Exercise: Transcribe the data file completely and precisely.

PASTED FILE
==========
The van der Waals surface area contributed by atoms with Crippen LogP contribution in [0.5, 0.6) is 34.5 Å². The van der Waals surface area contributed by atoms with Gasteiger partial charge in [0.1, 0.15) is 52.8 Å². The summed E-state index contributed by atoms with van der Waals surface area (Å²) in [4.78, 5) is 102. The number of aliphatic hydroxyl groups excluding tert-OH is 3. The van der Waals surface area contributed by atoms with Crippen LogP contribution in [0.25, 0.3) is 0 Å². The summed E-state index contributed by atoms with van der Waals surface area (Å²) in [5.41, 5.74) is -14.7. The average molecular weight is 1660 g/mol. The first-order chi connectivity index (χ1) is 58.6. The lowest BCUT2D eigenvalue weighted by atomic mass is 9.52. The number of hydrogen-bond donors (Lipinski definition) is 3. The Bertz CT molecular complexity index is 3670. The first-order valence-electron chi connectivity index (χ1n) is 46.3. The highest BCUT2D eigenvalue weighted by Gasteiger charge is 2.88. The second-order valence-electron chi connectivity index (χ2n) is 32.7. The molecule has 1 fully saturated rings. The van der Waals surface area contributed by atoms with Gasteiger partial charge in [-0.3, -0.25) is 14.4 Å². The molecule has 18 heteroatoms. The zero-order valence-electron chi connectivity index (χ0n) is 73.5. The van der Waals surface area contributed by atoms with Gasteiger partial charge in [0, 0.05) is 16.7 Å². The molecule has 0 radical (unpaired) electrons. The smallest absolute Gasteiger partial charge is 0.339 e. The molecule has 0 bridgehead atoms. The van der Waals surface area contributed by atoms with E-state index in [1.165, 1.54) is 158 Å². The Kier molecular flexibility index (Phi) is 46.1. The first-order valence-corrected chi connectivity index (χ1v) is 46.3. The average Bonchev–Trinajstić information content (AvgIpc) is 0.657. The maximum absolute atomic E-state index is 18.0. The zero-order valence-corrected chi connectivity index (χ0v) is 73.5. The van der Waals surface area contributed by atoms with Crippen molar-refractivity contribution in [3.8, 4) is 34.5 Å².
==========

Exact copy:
The van der Waals surface area contributed by atoms with Crippen LogP contribution in [0.5, 0.6) is 34.5 Å². The van der Waals surface area contributed by atoms with Gasteiger partial charge in [0.1, 0.15) is 52.8 Å². The summed E-state index contributed by atoms with van der Waals surface area (Å²) in [4.78, 5) is 102. The number of aliphatic hydroxyl groups excluding tert-OH is 3. The van der Waals surface area contributed by atoms with Crippen LogP contribution in [0.25, 0.3) is 0 Å². The summed E-state index contributed by atoms with van der Waals surface area (Å²) in [5.41, 5.74) is -14.7. The average molecular weight is 1660 g/mol. The first-order chi connectivity index (χ1) is 58.6. The lowest BCUT2D eigenvalue weighted by atomic mass is 9.52. The number of hydrogen-bond donors (Lipinski definition) is 3. The Bertz CT molecular complexity index is 3670. The first-order valence-electron chi connectivity index (χ1n) is 46.3. The highest BCUT2D eigenvalue weighted by Gasteiger charge is 2.88. The second-order valence-electron chi connectivity index (χ2n) is 32.7. The molecule has 1 fully saturated rings. The van der Waals surface area contributed by atoms with Gasteiger partial charge in [-0.3, -0.25) is 14.4 Å². The molecule has 18 heteroatoms. The zero-order valence-electron chi connectivity index (χ0n) is 73.5. The van der Waals surface area contributed by atoms with Gasteiger partial charge in [0, 0.05) is 16.7 Å². The molecule has 0 radical (unpaired) electrons. The smallest absolute Gasteiger partial charge is 0.339 e. The molecule has 0 bridgehead atoms. The van der Waals surface area contributed by atoms with E-state index in [1.165, 1.54) is 158 Å². The Kier molecular flexibility index (Phi) is 46.1. The first-order valence-corrected chi connectivity index (χ1v) is 46.3. The average Bonchev–Trinajstić information content (AvgIpc) is 0.657. The maximum absolute atomic E-state index is 18.0. The zero-order valence-corrected chi connectivity index (χ0v) is 73.5. The van der Waals surface area contributed by atoms with Crippen molar-refractivity contribution in [3.8, 4) is 34.5 Å².